As I said in the summer, the Church of England’s role as a major provider of education is core to the future of the Church of England. It’s something that has developed over more than 200 years. When I spoke in parliament a couple of weeks ago, I reminded people that we were doing this before the state was doing it. In fact the state took over from us. And when in this strange job I found myself in the House of Lords, my step-father told me, ‘you just need to remember that whatever you speak on there’s a world expert listening to you’. Which doesn’t reduce one’s level of nerves.
But on education we’re the experts. You are the experts. We’ve been doing it for 200 years. We have the corporate memory. We educate over a million kids, mostly primary of course but significant numbers of secondary, in this country. We’ve thought about it, worked at it, for so long.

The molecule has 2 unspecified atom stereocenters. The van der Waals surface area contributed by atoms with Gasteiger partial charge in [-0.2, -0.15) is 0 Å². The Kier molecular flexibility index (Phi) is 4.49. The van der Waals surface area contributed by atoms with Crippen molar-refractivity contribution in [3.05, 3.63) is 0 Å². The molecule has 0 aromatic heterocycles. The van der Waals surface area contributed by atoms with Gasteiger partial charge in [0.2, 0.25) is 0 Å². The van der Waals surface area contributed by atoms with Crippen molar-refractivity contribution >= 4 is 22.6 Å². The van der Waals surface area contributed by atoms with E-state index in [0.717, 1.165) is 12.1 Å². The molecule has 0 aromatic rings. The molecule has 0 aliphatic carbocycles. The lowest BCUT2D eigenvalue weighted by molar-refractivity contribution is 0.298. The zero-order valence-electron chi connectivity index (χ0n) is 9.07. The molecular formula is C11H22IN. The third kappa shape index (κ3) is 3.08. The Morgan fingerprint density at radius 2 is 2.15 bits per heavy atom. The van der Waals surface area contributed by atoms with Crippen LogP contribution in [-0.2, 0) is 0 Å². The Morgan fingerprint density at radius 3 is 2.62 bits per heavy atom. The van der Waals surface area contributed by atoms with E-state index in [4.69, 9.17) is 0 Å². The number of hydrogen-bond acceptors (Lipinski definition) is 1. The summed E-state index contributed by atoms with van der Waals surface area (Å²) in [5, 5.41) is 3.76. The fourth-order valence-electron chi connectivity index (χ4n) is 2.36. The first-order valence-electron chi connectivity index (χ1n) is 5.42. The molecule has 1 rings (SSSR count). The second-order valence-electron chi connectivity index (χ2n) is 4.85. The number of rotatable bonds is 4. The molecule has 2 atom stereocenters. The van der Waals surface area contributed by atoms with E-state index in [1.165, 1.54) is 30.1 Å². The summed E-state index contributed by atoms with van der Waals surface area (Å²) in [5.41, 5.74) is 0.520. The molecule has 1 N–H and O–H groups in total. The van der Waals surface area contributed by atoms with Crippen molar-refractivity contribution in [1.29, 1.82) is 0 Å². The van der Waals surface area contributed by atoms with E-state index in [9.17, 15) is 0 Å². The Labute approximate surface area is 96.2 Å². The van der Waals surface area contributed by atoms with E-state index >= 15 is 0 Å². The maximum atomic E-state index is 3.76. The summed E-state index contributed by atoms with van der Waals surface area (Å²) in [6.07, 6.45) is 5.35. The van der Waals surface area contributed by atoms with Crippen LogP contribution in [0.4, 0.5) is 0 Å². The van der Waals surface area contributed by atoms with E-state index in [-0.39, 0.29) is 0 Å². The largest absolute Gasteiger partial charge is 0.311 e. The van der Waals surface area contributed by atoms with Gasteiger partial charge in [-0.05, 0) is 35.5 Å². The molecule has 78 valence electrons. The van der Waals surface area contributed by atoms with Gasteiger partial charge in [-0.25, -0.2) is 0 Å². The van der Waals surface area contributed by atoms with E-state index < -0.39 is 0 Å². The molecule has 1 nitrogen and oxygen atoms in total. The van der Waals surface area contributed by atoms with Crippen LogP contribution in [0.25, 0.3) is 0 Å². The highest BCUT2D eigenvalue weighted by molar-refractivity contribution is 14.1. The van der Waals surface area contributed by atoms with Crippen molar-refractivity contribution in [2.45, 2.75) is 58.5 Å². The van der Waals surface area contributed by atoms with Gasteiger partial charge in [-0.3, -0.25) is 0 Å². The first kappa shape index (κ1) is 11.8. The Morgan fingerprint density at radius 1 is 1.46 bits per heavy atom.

Before the referendum, I believed - and I said publicly - that continued membership of the EU was in the best interests of the UK. However, the country has voted and with a clear majority that’s not the route we want to take. I don’t want to get embroiled in questions of what Brexit will mean for education policy per se – quite simply because at this time nobody has the slightest idea.
Rather, given the topic of this conference is the role of schools as agents of reconciliation, what Brexit offers today is a recommitment to educate children in a way that builds a powerful vision of what it means to be part of a global community. And one of the great dangers I think we’re facing is an inward-turningness – and many of the countries around the world in which the Anglican Communion operates, where I go and hear and listen and work, there’s this sense of turning inward, turning away from globalisation with its strengths and its weaknesses.